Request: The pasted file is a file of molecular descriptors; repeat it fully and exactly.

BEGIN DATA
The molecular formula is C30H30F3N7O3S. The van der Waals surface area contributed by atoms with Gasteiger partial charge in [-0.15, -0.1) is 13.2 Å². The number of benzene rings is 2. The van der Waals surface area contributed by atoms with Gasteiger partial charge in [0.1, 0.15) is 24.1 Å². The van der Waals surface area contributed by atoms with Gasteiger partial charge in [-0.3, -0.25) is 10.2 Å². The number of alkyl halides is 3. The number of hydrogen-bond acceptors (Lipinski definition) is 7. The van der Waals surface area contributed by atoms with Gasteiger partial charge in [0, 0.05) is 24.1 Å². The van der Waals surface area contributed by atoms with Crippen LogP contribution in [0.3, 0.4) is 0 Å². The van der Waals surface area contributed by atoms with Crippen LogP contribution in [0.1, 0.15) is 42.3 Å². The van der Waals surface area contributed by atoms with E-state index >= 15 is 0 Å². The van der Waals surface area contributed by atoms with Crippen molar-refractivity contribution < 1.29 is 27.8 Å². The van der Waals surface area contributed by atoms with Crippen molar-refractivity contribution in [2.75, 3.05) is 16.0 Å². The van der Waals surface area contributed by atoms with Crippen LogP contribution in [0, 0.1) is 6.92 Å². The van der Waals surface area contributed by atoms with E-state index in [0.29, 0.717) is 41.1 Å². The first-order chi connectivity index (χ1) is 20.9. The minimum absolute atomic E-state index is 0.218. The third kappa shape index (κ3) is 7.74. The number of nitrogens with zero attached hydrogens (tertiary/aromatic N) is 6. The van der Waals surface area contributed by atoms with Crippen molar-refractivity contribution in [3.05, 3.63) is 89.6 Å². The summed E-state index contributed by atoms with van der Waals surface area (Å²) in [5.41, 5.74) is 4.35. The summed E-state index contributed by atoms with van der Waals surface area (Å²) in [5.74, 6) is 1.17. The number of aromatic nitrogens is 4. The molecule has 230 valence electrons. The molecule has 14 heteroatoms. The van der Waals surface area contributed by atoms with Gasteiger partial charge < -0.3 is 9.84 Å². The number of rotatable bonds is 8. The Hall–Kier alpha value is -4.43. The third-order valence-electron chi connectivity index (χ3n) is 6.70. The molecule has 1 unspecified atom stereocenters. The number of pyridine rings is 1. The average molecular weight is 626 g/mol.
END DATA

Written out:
The molecular formula is C30H30F3N7O3S. The van der Waals surface area contributed by atoms with Gasteiger partial charge in [-0.15, -0.1) is 13.2 Å². The number of benzene rings is 2. The van der Waals surface area contributed by atoms with Gasteiger partial charge in [0.1, 0.15) is 24.1 Å². The van der Waals surface area contributed by atoms with Gasteiger partial charge in [-0.3, -0.25) is 10.2 Å². The number of alkyl halides is 3. The number of hydrogen-bond acceptors (Lipinski definition) is 7. The van der Waals surface area contributed by atoms with Gasteiger partial charge in [0, 0.05) is 24.1 Å². The van der Waals surface area contributed by atoms with Crippen LogP contribution in [0.3, 0.4) is 0 Å². The van der Waals surface area contributed by atoms with Crippen LogP contribution in [0.1, 0.15) is 42.3 Å². The van der Waals surface area contributed by atoms with E-state index >= 15 is 0 Å². The van der Waals surface area contributed by atoms with Crippen molar-refractivity contribution < 1.29 is 27.8 Å². The van der Waals surface area contributed by atoms with Crippen molar-refractivity contribution in [2.75, 3.05) is 16.0 Å². The van der Waals surface area contributed by atoms with Crippen LogP contribution in [0, 0.1) is 6.92 Å². The van der Waals surface area contributed by atoms with E-state index in [0.29, 0.717) is 41.1 Å². The first-order chi connectivity index (χ1) is 20.9. The minimum absolute atomic E-state index is 0.218. The third kappa shape index (κ3) is 7.74. The number of nitrogens with zero attached hydrogens (tertiary/aromatic N) is 6. The van der Waals surface area contributed by atoms with Crippen molar-refractivity contribution in [3.05, 3.63) is 89.6 Å². The summed E-state index contributed by atoms with van der Waals surface area (Å²) in [5.41, 5.74) is 4.35. The summed E-state index contributed by atoms with van der Waals surface area (Å²) in [5.74, 6) is 1.17. The number of aromatic nitrogens is 4. The molecule has 230 valence electrons. The molecule has 14 heteroatoms. The van der Waals surface area contributed by atoms with Gasteiger partial charge < -0.3 is 9.84 Å². The number of rotatable bonds is 8. The Hall–Kier alpha value is -4.43. The third-order valence-electron chi connectivity index (χ3n) is 6.70. The molecule has 1 unspecified atom stereocenters. The number of pyridine rings is 1. The average molecular weight is 626 g/mol.